Pakistan Reader# 534, 23 January 2023
On 23 January, Pakistan experienced a significant power breakdown affecting essential cities in the country, including Rawalpindi, Lahore, Islamabad, Quetta and Karachi. The Ministry of Energy confirmed that the system frequency of the national power grid “went down” at 0700 hours in the morning and caused a “widespread” breakdown in the power system across the country. The ministry said that the system maintenance is “progressing rapidly” starting from the restoration of grid stations from Warsak. Additionally, the Ministry also said that a “limited” number of grids of the Islamabad Electric Supply Company (IESCO) and the Peshawar Electric Supply (PESCO) were restored.
Quetta Electric Supply Company (QUESCO) said that two transmission lines had tripped and that nearly 22 districts of Balochistan including Quetta were out of power. K-electric spokespersons said that the company is “busy restoring power” and that the maintenance of the sector is their “first priority” adding that the issue is being looked into. IESCO said that the power outage in the country has affected nearly 90 per cent of Karachi, affecting the electricity supply of 117 IESCO grid stations and that a full restoration would “take some time.”
The delay in the power supply
Responding to the power outage, Energy Minister Khurram Dastgir said that the power outage is not “major” and that the breakdown was caused by frequency variation and voltage fluctuation in the south of the country and that the power generating units “shut down one by one.” He said that the grid restorations would be restored in the country within the next 12 hours. Further, Dastgir laid that at the time of power generation, the consequence of each megawatt on the power tariff is considered that the demand for electricity is “lower in winter” and that the system is usually turned off at night and switched on “one by one” in the morning. Speaking about Karachi, he said that the electricity situation in Karachi is “complicated” and that K-Electric has its own system which would be supplemented by 1100 MW of power and the grid would be restored soon.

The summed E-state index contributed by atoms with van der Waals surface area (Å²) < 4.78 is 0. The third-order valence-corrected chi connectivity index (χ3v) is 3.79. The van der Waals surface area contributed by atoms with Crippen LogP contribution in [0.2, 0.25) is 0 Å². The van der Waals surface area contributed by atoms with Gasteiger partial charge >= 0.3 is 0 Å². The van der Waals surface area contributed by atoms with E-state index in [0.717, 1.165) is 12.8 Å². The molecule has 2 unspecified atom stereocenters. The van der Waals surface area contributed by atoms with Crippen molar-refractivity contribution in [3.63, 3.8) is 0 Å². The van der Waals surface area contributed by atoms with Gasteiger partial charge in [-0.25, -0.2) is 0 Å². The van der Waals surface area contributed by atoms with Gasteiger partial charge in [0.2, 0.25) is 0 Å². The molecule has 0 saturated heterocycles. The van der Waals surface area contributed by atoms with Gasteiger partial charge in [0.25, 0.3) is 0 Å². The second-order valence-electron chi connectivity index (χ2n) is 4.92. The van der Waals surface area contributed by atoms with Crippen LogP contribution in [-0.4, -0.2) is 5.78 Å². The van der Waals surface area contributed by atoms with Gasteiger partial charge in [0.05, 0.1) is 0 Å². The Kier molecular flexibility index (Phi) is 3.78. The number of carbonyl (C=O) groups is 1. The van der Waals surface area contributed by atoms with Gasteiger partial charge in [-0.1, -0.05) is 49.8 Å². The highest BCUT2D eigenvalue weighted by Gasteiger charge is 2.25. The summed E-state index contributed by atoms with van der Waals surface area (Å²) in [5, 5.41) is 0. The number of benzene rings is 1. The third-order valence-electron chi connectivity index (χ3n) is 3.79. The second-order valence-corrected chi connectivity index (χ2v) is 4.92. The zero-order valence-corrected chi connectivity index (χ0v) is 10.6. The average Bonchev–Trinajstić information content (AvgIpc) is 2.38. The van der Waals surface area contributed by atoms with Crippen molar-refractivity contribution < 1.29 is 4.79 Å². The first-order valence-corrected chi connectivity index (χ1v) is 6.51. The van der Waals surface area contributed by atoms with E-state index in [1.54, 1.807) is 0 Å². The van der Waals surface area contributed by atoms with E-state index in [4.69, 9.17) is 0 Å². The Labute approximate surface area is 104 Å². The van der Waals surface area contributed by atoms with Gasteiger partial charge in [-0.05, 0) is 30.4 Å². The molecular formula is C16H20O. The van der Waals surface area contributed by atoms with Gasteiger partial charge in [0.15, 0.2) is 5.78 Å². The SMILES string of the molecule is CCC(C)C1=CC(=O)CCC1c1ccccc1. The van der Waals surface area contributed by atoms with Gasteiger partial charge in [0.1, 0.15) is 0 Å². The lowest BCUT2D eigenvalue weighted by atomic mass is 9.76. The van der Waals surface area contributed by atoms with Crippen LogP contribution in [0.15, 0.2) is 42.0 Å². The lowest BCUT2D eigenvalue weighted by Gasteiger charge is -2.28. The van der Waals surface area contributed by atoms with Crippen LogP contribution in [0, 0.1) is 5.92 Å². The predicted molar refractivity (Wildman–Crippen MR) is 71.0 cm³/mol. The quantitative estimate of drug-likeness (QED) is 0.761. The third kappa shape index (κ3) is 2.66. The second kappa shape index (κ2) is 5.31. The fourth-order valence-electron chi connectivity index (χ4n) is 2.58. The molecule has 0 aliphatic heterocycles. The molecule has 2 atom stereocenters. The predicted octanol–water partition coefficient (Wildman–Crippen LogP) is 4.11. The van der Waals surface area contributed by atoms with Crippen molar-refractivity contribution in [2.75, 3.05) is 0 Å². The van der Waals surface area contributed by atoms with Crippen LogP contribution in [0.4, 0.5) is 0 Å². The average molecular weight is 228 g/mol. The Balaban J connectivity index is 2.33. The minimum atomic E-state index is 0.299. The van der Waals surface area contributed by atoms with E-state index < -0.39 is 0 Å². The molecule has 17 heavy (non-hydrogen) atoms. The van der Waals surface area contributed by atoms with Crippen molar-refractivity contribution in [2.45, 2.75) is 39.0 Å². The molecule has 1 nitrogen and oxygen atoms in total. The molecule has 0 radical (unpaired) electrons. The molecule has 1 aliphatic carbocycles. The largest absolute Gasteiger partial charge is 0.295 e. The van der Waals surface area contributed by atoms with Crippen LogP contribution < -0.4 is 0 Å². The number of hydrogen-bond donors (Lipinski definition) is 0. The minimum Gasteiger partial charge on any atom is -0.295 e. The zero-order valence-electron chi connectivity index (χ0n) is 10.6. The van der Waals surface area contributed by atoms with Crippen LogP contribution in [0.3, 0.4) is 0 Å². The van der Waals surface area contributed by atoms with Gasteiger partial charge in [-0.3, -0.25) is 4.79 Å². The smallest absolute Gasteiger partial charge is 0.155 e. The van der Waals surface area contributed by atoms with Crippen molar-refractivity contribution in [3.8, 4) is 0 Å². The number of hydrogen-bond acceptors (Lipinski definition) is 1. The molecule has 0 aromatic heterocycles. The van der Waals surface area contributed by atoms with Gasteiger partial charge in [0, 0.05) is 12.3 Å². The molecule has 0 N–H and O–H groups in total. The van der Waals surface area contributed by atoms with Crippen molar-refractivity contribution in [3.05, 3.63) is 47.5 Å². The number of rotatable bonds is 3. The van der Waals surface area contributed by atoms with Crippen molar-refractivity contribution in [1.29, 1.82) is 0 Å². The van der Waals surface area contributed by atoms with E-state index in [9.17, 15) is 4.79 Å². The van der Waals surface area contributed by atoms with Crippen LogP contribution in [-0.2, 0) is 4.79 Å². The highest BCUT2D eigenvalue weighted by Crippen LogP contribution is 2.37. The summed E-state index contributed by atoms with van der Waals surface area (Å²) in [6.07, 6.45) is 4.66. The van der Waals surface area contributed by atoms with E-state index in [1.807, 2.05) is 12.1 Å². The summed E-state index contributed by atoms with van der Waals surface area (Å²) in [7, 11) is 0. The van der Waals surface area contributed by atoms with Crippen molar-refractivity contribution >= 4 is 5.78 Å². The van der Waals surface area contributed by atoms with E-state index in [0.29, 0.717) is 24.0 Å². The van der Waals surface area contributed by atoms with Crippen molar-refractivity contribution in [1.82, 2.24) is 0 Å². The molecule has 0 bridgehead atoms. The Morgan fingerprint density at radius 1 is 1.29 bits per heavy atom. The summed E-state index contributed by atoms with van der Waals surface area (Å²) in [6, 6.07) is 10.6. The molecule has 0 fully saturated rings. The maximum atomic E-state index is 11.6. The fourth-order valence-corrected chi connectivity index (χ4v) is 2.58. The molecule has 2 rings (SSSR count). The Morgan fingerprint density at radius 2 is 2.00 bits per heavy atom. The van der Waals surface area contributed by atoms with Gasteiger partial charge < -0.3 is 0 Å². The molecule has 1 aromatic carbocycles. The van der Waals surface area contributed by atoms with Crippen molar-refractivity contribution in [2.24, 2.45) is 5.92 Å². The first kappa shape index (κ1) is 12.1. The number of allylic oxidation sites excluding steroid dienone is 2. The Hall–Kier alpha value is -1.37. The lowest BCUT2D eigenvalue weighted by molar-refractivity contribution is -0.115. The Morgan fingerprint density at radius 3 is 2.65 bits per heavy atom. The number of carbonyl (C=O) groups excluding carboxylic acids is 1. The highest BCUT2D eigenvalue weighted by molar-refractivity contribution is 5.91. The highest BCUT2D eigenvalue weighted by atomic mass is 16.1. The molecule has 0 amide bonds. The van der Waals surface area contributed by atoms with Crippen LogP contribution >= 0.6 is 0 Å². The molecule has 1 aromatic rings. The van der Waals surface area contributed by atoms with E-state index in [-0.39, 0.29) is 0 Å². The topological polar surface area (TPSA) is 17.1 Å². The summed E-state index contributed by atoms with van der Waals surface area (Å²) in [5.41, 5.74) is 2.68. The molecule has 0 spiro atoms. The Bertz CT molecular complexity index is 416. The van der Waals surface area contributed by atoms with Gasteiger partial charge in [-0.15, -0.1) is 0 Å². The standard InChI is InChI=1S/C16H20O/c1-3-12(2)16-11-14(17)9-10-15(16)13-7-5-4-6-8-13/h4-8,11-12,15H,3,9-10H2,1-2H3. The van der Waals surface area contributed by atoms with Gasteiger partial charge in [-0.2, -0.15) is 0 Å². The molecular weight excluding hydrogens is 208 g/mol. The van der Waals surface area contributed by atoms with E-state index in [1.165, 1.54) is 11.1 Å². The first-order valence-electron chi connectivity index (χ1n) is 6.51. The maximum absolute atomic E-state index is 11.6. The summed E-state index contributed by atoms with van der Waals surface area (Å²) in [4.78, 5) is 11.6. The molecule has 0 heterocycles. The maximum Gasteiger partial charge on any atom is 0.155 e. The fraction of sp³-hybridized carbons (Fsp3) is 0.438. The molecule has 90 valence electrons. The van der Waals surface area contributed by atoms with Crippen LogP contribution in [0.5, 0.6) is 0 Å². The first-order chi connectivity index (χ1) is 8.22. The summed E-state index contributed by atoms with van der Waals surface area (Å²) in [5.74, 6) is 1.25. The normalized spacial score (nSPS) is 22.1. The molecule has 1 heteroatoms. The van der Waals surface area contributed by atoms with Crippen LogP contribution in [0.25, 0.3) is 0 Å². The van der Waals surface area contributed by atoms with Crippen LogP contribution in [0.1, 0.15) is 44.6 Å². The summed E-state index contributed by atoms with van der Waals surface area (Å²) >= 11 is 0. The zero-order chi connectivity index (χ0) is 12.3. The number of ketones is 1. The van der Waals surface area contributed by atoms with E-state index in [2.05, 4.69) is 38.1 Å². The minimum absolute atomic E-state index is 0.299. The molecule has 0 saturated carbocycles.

IESCO’s response to the situation remains inconclusive as it maintained the management is in “constant communication” with the authorities all over the country to continue its restoration efforts. This comes as the power grid broke down in October in 2022, with power restoration taking longer than expected, leaving nearly 220 million people without electricity for basic activities like pumping drinking water and hospitals. Earlier this month, the government issued a directive to all the malls and markets in the country to shut by 2200 hours under a new energy-saving plan, where it expects to save nearly PKR 62 billion this year.
Pakistan’s power crisis and the severity it poses
Resounding the imperativeness of the power outage, the National Power Regulatory Authority (NEPRA) said that it has taken “serious notice” of the power breakdown in the country and has issued directives to the National Transmission and Despatch Company (NTDC) to submit a “detailed report” on the blackout as well. The agency said that it had imposed fines on trippings similar to this one in 2021 and 2022 and has “consistently” issued directives and suggestions to resist these matters from repeating. Although the authorities involved in the issue have rushed to solve the energy feasibility in the country, the power breakdown poses a larger problem to the country as it faces vulnerability in the energy sector in the coming days.
Pakistan’s power sector is riddled with debt and lacks resources to run its oil and gas-powered plants and has struggled to invest in credible infrastructure and power lines that could tackle the crisis. Power officials in the country have consistently complained of load shedding and transmission lines being too long and insufficient and remarked that the country can rely on its power installed capacities to meet the increased demand for electricity, but fares less when times of voltage fluctuations arise in the country.
Along with a fragile economy and an impending global economic slowdown, Pakistan’s dependency on imported fossil fuel for its energy poses a threat to its renewable energy goals in the future. The power outage exposes the country’s breakdown in energy governance and questions the government’s plan for the future of energy production in Pakistan. The country stands at nearly PKR 2.47 trillion in circular debt and mostly records it because of fuel payments which would be reduced if the government focusses on carving out solutions with renewable energy. In FY2021, the net foreign direct investment (FDI) in the power sector increased to USD 911.1 million from USD 765.6 million in the previous year and mostly consisted of investments in the coal sector.
Energy experts hold that the country is “far, far away” from meeting its sustainable development goals of 20 per cent renewables by 2025, and said that the country would see impending doom in its way if it continues to depend heavily on its fossil-fuel-based power projects. Pakistan’s transition into the renewable sector could bring the country about USD 866 million in investment in the next 10 years, with the shift bringing gradual and necessary change for the energy sector. The impact of these shifts could exhibit long-term monetary gains and prevent the effects of climate change.
“Major power breakdown hits Pakistan after grid failure,” The Express Tribune, 23 January 2023
Tahir Sherani, Qazi Hassan, Ghalib Nihad, “Restoration efforts underway as major power breakdown hits Pakistan,” Dawn, 23 January 2023
“KE, NEPRA put on notice for power outages,” The Express Tribune, 22 January 2023
Salman Siddiqui, “Pakistan's foray into renewable energy,” The Express Tribune, 28 December 2023